Cutting dietary sugar results in heart health improvements in as little as nine days, according to a new study of obese children who cut sweets from their meals.
The findings, published in the journal Atherosclerosis, are based on an analysis of 37 children ages 9 to 18 who were at high risk for heart disease and Type 2 diabetes, The New York Times
The children were given food and drinks totaling the same number of calories, fat, protein, and carbohydrates as their typical diets. But the researchers replaced foods high in added sugars, like pastries and sweetened yogurts, with bagels and pizza. This lowered dietary sugar from 28 percent to 10 percent, and fructose from 12 percent to 4 percent of total calories.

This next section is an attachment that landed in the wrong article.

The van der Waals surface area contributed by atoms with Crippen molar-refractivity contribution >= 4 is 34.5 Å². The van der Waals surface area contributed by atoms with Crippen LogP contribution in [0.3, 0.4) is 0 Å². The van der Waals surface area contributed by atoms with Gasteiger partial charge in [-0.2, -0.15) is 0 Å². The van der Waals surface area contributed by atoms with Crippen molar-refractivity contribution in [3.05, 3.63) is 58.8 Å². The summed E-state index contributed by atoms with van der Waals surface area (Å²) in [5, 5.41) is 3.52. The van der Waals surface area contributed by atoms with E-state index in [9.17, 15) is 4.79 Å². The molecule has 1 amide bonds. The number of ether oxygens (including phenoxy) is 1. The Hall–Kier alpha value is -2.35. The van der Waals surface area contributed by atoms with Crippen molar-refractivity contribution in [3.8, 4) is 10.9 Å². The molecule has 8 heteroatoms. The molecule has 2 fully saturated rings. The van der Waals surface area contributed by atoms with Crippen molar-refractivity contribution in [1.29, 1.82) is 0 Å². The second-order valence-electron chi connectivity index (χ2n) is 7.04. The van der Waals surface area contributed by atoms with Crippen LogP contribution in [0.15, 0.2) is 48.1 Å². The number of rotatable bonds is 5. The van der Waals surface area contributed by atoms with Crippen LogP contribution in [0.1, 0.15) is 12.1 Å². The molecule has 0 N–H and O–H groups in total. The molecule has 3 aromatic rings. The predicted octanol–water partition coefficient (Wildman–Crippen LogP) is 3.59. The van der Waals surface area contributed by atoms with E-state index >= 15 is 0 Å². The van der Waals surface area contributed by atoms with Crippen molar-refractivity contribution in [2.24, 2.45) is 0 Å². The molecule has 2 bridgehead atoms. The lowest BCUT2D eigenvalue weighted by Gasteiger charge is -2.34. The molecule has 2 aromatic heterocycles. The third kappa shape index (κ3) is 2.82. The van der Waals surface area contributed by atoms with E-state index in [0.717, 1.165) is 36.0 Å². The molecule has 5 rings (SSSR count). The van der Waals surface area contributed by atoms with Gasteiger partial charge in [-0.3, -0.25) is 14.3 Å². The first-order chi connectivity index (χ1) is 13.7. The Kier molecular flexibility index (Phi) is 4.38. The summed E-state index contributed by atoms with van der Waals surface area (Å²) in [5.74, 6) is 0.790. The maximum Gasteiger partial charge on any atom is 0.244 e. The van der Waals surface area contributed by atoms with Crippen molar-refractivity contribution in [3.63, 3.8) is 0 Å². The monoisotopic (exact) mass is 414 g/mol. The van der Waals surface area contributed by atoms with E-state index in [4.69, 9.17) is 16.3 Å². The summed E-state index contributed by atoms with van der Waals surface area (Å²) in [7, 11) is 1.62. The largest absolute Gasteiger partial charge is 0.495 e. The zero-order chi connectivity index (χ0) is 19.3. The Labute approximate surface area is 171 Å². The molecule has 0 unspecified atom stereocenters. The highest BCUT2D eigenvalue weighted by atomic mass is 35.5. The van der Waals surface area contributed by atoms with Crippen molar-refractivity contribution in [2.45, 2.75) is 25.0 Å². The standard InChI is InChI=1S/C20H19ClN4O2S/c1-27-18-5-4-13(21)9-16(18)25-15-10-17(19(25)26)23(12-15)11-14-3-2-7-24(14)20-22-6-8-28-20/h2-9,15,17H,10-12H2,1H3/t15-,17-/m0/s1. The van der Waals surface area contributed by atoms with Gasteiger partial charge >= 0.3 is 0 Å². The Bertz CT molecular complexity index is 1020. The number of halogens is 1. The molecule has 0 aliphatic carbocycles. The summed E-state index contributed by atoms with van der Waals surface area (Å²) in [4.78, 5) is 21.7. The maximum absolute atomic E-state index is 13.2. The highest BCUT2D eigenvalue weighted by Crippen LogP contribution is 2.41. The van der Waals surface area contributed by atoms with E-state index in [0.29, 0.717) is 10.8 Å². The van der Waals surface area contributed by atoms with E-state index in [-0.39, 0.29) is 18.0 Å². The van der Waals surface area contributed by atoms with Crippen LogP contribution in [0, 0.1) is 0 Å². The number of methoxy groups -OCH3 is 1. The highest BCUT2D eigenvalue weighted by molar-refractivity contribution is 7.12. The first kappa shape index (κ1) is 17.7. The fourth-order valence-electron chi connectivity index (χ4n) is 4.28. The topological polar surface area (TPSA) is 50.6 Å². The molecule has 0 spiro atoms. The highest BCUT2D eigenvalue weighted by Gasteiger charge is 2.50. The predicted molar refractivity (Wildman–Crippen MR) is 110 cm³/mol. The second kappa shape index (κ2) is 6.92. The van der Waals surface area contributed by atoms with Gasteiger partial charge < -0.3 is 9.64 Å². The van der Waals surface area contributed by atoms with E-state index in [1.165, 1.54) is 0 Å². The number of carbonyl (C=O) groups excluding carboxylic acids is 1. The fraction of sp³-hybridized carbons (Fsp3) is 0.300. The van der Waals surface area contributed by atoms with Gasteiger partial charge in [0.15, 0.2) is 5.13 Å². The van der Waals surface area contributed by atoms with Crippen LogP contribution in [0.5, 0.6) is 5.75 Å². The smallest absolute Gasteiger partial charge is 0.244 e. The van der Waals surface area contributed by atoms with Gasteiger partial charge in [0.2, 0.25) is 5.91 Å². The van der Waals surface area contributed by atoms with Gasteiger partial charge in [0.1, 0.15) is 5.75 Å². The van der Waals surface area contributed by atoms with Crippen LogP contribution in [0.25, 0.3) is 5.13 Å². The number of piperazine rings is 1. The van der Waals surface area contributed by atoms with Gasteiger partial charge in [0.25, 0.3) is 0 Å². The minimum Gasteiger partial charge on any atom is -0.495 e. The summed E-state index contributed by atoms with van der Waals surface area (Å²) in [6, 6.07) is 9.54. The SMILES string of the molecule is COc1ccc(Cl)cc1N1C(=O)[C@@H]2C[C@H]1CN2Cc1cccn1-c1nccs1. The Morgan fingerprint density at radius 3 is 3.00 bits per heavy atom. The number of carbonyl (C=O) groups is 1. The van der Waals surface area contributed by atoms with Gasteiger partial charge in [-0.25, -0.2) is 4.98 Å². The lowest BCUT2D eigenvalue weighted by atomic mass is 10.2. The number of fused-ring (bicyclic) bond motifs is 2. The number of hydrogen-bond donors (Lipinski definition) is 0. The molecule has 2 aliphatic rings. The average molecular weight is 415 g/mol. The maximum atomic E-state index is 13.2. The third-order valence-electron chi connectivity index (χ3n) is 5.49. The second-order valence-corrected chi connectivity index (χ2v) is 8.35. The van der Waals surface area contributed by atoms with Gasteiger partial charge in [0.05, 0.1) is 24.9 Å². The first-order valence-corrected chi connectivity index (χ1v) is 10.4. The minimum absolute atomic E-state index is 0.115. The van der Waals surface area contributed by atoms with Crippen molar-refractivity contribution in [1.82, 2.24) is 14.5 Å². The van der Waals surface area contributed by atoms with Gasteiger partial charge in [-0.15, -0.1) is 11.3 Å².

After nine days, the researchers found a 33 percent drop in triglycerides, tied to heart disease; a 49 percent reduction in a protein called apoC-III linked to high triglyceride levels; and reductions in small, dense LDL cholesterol, a risk factor for heart disease.
“Sugar calories are not like other carbohydrate calories,” said Dr. Robert Lustig, a co-author of the study and professor of pediatrics at Benioff Children’s Hospital at the University of California, San Francisco. “Without changing total carbohydrate, or fat, or protein, we were able to accomplish this enormous improvement in their cardiovascular risk factors,” unrelated to weight loss, he said.
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